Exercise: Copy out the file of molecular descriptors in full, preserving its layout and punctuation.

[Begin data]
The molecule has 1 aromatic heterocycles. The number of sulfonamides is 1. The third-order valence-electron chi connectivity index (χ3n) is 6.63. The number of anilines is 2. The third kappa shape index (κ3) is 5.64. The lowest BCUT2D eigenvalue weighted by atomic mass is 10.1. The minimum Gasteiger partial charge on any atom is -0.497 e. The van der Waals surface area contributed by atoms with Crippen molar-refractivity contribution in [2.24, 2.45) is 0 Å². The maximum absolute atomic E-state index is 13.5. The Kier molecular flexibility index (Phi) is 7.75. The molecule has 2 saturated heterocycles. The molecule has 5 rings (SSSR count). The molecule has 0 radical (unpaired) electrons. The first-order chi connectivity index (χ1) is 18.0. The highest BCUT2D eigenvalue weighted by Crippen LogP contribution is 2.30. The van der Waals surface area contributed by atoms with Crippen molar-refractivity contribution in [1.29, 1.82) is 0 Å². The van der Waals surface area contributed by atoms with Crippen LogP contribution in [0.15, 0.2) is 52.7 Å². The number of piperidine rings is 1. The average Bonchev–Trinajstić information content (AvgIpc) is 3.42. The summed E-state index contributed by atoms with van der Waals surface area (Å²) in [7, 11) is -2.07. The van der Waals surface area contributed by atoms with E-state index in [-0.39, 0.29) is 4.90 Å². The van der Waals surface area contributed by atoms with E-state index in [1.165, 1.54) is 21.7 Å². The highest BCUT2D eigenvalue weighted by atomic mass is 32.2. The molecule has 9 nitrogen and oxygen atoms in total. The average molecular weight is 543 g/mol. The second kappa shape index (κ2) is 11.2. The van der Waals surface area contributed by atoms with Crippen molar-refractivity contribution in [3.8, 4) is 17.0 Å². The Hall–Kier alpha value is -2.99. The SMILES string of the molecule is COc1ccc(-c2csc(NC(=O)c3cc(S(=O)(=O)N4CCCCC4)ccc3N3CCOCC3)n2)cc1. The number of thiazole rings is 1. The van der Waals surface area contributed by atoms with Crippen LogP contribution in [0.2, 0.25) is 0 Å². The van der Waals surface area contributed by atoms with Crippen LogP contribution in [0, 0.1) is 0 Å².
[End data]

The molecule has 1 aromatic heterocycles. The number of sulfonamides is 1. The third-order valence-electron chi connectivity index (χ3n) is 6.63. The number of anilines is 2. The third kappa shape index (κ3) is 5.64. The lowest BCUT2D eigenvalue weighted by atomic mass is 10.1. The minimum Gasteiger partial charge on any atom is -0.497 e. The van der Waals surface area contributed by atoms with Crippen molar-refractivity contribution in [2.24, 2.45) is 0 Å². The maximum absolute atomic E-state index is 13.5. The Kier molecular flexibility index (Phi) is 7.75. The molecule has 2 saturated heterocycles. The molecule has 5 rings (SSSR count). The molecule has 0 radical (unpaired) electrons. The first-order chi connectivity index (χ1) is 18.0. The highest BCUT2D eigenvalue weighted by Crippen LogP contribution is 2.30. The van der Waals surface area contributed by atoms with Crippen molar-refractivity contribution in [1.29, 1.82) is 0 Å². The van der Waals surface area contributed by atoms with Crippen LogP contribution in [0.15, 0.2) is 52.7 Å². The number of piperidine rings is 1. The average Bonchev–Trinajstić information content (AvgIpc) is 3.42. The summed E-state index contributed by atoms with van der Waals surface area (Å²) in [7, 11) is -2.07. The van der Waals surface area contributed by atoms with E-state index in [-0.39, 0.29) is 4.90 Å². The van der Waals surface area contributed by atoms with E-state index in [1.165, 1.54) is 21.7 Å². The highest BCUT2D eigenvalue weighted by atomic mass is 32.2. The molecule has 9 nitrogen and oxygen atoms in total. The average molecular weight is 543 g/mol. The second kappa shape index (κ2) is 11.2. The van der Waals surface area contributed by atoms with Crippen molar-refractivity contribution in [3.8, 4) is 17.0 Å². The Hall–Kier alpha value is -2.99. The SMILES string of the molecule is COc1ccc(-c2csc(NC(=O)c3cc(S(=O)(=O)N4CCCCC4)ccc3N3CCOCC3)n2)cc1. The number of thiazole rings is 1. The van der Waals surface area contributed by atoms with Crippen LogP contribution in [0.2, 0.25) is 0 Å². The van der Waals surface area contributed by atoms with Crippen LogP contribution in [0, 0.1) is 0 Å².